Haley Warren, Trinity Communications
What if the words you use every day in your business with clients do not translate perfectly into other languages?
This is one of the international business consulting challenges that Martha Reeves’ capstone course experienced this past semester as they worked with Global Brigades Panama. They held remote meetings with clients in rural locations and communicated solely through translators as they gained valuable lessons and experiences they will take with them into their future careers.
A health and development nonprofit, Global Brigades allows students from participating universities to work collaboratively with community partners to help entrepreneurs grow their businesses to become more economically self-sufficient.
In Fall 2021, six teams of undergraduates in MMS 450 were paired with a local entrepreneur and a translator to develop business plans and strategies. Students also had a mentor from major consulting firms in the US who helped them refine their ideas and deliver the best plans to their Panamanian clients. Through this project, they not only received practical consulting experience, but very specific practice within a different culture and setting.
For MMS senior and History major Hannah Thurston, the challenge deepened a lesson she first learned when she moved from her native UK to study in the United States.
“I thought we speak the same language, so the cultures must be the same,” Hannah said. “But it’s really different, and it’s even more different when you’re talking to someone from a rural place in Panama that doesn’t have the access to all the things that we have here.”
Hannah worked with a team on one of Global Brigades’ flagship ventures, a community banking system that provides accessible banking options for under-resourced communities. With little previous knowledge of Panama before the project, Hannah learned to check her assumptions and focus on navigating cultural differences.
Her team’s client, a woman who is currently running the small bank, had no previous finance or bookkeeping background before MMS students came aboard to help in her pursuit to double the bank’s membership. In order to best advise their client, Hannah and the team first began by immersing themselves in understanding the role and necessity of a community bank.
“I think in the West we are so used to just being able to get money out on a debit card, and in these rural communities they don’t have access to that,” Hannah said. The community bank thus works to create a culture of saving and provides loans for small businesses — the kinds of small businesses other students in the class were supporting.
Senior Public Policy and MMS student Simon Brown joined a team helping one of those businesses.
In the beginning, it was supposed to be a butcher shop. But the direction completely changed shortly after the students began working, and the client decided to start a bakery instead.
“You have to be extremely flexible,” Simon said, noting that the team was nonetheless excited to take part and the changes only kept them on their toes.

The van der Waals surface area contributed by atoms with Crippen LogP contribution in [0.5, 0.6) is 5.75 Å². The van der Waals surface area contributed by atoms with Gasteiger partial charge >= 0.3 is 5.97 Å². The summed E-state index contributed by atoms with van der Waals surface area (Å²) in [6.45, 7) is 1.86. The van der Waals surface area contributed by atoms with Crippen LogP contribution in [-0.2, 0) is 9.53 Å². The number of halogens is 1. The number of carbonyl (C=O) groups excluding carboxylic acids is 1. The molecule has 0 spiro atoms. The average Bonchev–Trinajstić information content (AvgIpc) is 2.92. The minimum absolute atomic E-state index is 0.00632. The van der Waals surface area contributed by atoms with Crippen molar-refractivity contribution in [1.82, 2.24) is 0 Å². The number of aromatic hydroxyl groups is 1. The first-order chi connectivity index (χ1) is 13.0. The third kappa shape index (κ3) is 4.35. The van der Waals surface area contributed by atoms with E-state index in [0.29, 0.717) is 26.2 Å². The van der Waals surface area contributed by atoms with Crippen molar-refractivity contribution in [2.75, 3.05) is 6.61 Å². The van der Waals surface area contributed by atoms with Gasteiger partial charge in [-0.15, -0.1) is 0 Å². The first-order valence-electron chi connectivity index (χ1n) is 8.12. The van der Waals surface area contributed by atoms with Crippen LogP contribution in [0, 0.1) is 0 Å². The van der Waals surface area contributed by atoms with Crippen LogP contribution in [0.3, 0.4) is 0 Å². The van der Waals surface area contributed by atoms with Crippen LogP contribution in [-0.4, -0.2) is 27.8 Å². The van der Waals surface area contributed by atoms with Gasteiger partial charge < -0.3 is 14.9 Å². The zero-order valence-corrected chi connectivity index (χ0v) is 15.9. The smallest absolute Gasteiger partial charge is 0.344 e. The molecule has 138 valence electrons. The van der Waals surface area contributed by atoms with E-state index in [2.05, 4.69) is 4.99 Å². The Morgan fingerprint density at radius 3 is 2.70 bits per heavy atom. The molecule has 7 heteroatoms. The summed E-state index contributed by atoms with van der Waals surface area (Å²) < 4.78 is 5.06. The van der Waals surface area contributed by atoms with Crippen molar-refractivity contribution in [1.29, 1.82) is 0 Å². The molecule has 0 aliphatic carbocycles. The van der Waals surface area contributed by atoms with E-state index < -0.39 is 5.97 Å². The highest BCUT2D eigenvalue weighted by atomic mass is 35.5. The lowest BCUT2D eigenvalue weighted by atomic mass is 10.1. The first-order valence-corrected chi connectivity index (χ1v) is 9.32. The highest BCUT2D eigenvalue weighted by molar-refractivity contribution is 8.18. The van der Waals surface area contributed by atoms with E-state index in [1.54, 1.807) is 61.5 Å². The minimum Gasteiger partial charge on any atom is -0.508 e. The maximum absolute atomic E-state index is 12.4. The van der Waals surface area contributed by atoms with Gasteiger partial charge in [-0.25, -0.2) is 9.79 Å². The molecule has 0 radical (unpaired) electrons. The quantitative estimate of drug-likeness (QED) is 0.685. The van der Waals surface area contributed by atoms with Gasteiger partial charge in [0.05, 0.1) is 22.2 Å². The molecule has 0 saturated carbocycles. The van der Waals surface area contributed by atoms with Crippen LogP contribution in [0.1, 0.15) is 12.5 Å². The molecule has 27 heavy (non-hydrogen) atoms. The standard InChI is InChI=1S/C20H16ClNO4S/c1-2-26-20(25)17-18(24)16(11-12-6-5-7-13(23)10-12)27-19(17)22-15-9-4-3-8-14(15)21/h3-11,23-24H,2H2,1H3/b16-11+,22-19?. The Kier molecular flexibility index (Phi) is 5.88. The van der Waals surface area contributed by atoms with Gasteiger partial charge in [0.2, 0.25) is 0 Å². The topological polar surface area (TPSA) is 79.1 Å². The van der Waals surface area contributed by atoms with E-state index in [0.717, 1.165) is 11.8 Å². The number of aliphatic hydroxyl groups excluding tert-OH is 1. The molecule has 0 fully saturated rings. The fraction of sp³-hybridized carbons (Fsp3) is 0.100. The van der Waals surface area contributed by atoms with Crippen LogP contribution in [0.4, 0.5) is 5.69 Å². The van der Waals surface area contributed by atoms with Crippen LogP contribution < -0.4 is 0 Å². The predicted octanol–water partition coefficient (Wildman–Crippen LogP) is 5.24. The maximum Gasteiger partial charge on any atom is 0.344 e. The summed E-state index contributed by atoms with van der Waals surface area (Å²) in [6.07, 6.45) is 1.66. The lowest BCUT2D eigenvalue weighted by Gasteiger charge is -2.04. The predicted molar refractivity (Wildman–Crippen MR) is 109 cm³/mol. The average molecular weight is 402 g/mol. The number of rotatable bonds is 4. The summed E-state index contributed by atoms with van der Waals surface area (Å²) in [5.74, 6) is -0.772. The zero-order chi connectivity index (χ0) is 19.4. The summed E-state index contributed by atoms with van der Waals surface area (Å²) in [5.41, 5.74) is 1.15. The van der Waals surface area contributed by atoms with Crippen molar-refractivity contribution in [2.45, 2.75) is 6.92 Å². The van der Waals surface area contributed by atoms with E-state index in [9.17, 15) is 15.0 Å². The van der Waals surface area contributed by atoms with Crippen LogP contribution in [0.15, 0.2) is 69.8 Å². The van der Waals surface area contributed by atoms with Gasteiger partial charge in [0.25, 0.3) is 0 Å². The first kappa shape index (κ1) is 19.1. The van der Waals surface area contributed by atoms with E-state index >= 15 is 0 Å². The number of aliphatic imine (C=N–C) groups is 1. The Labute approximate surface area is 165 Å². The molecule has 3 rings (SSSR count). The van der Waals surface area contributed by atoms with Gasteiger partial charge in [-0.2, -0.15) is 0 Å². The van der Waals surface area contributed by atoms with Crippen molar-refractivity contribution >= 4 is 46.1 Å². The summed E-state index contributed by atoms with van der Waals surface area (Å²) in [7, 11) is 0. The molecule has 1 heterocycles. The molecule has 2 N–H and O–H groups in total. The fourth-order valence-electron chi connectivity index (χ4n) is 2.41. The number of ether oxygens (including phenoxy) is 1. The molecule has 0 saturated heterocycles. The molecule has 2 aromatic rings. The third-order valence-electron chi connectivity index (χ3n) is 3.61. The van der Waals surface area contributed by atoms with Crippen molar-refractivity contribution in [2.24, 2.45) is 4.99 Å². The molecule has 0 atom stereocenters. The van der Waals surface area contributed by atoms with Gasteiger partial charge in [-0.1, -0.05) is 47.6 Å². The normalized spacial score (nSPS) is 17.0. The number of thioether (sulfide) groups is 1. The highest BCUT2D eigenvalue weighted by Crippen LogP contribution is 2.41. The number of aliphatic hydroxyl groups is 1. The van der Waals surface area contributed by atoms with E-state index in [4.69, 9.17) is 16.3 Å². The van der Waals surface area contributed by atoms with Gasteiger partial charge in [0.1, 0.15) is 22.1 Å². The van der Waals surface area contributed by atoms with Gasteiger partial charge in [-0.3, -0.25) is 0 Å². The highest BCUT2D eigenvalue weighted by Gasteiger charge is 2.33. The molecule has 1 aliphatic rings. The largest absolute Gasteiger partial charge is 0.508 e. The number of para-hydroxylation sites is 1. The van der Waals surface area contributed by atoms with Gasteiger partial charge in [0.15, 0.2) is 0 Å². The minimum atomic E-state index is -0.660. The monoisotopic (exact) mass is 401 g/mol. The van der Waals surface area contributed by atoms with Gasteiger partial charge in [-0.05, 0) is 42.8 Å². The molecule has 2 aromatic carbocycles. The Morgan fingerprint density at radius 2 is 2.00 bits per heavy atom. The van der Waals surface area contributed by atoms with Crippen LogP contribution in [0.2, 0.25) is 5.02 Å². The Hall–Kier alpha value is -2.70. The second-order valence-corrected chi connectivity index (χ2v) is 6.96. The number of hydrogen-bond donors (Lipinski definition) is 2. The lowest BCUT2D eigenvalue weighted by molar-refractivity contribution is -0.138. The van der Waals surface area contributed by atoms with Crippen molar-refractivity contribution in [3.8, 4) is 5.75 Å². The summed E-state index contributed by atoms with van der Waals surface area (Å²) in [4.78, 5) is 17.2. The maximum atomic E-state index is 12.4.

While many of the groups were working in a consulting-style relationship with established small businesses, Simon and his team were working from scratch. They were able to draw on their previous experiences and coursework to help their client on everything from defining her business goals to setting up promotional materials and logging sales.
In these assignments, another challenge students considered were the rural needs of their clients and the different types of technologies that would serve them best.
Many of the students learned that marketing campaigns through WhatsApp would become the go-to method for their clients. While this method might be a little different than standard advice for American businesses, the teams learned to incorporate the technologies their clients had access to in order to maximize success.
“We asked her right from the start if she had a computer or strong internet, and all she had was her smartphone,” Simon explained. “So that was all we could work with.”
By the time the semester was over, students like Hannah and Simon weren’t just well versed in the individual businesses that they worked with. They also had a better grasp of a completely different cultural environment as well, which allowed them to hone the kind of interpersonal skills required to be a consultant.
For students in the MMS Certificate program, the capstone serves as a final course to round-out four years of business education, allowing them to combine the lessons they learned from their varied coursework into one project that will set them on track for their next ventures. It also allows them to cooperate with and learn from others with different majors and interests.
In this course, though, students were able to do more than merely learn these valuable skills for themselves. They were able to pass those skills on to others, providing business consulting to real clients with tangible needs and projects.
“I really can’t say enough great things about this course.” Simon said. “You’re having a real-world experience where you actually could have the possibility and potential of making an impact on a person’s life. That’s something I didn’t go into the class thinking I’d come out with, but towards the end, I realized if we do make some inroads and deliver quality work to this person, we could have the potential to really help their business and help them provide for their family and improve whatever quality of life they’re trying to reach.”